According to the FDCPA, debt collectors must use any communication that even the “least sophisticated consumer” can understand. This standard is in place so that debt collectors don’t use fancy or complex language in an attempt to confuse or deceive the consumer. It offers protection to even the least experienced individuals. Additionally, using simple language also eliminates vague terms, which can lead to misunderstandings.

Adhering to this standard, the FDCPA requires debt collectors to provide the following communication to a consumer, either in oral or written form: “This communication is from a debt collector in an attempt to collect a debt. Any information obtained will be used for that purpose.” Every succeeding communication should then include either “This communication is from a debt collector,” or “this is an attempt to collect a debt.”

Following the initial communication, the debt collector must then provide the following within five (5) days in written form:

  • Amount of debt owed;
  • Name of the creditor;
  • A statement saying that the consumer has 30 days to dispute the debt’s validity or else the debt will automatically be deemed valid by the collector;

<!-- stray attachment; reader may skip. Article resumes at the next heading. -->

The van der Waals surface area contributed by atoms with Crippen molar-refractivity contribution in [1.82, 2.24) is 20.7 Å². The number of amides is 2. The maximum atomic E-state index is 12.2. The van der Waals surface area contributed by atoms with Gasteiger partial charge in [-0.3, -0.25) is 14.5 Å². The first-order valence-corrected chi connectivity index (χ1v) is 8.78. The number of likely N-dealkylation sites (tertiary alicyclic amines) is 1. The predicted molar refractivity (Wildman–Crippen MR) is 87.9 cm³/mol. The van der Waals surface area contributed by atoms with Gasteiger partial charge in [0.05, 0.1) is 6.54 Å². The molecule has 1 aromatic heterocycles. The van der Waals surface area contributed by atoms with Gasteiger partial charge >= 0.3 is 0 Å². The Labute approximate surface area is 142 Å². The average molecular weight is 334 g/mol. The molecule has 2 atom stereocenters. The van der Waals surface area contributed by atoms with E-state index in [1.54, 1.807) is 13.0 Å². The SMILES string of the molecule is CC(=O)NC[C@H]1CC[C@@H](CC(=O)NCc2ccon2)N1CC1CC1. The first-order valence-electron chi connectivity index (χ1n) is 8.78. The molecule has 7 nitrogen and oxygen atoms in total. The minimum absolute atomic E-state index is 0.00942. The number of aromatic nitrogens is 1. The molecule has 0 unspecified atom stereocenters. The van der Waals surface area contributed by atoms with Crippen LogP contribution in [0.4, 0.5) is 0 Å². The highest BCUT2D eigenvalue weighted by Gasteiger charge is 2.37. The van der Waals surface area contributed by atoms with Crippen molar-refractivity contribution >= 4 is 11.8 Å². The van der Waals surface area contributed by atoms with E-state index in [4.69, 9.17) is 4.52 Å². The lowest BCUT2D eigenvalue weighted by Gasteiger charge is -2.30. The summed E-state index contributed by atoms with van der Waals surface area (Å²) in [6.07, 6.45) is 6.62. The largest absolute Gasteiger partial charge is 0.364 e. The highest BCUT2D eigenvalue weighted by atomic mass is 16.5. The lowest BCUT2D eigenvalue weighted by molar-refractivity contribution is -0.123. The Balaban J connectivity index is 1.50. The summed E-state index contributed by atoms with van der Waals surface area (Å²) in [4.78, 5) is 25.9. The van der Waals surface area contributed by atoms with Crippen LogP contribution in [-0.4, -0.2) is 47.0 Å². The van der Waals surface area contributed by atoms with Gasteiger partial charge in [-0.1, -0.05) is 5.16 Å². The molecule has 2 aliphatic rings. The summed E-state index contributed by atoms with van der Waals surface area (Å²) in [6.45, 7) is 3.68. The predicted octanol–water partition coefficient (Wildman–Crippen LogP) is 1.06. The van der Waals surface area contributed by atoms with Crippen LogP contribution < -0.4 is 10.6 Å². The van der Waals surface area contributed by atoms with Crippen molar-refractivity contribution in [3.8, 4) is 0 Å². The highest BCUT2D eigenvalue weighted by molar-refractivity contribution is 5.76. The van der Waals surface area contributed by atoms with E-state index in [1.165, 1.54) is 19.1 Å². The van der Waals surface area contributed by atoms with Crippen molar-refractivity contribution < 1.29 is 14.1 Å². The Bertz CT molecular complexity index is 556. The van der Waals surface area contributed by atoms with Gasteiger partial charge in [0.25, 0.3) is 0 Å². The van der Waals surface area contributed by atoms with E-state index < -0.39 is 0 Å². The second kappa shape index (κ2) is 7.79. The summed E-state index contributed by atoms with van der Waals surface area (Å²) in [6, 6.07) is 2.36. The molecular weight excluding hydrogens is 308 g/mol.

• A statement saying that, if the consumer disputes the debt’s validity within the timeframe, the debt collector must then secure verification of the delinquency or a copy of the judgment. The collector must then mail a copy of that document to the consumer; and,
  • A statement saying that the debt collector will provide the name and address of the original creditor if the consumer supplies a written request to do so within the 30-day period.


Prohibited Acts Under the FDCPA

In accordance with the FDCPA, banned acts include but are not limited to the following:

  • Talking about the debt with any party other than the consumer
  • Calling the consumer before 8 a.m. or after 9 p.m.
  • hoa collectionsTalking to the consumer when an attorney already represents them
  • Any acts of harassment or abuse, such as:
    • Threatening the consumer with violence or other illicit acts
    • Using profane or obscene language
    • Making incessant calls
  • Making false or misleading statements, such as:
    • Falsely introducing themselves as an attorney
    • Implying or stating outright that the consumer will face criminal charges upon failure to settle the debt
    • Threatening the consumer with consequences that the debt collector can’t legally do
  • Attempting to collect an unauthorized amount


Who Handles Fair Debt Collection Practices Act Violations?

Debt collectors have been known to abuse their position and employ illegal tactics. Consumers who don’t know the law well enough will sometimes fall prey to these unfair practices. If a consumer or homeowner believes they are a victim of FDCPA violations, they can file a complaint with one of the following agencies:

  • Federal Trade Commission. The FTC is the main agency inc charge of enforcing the Fair Debt Collection Practices Act.
  • Consumer Financial Protection Bureau. One of the CFPB’s many responsibilities is enforcing the FDCPA.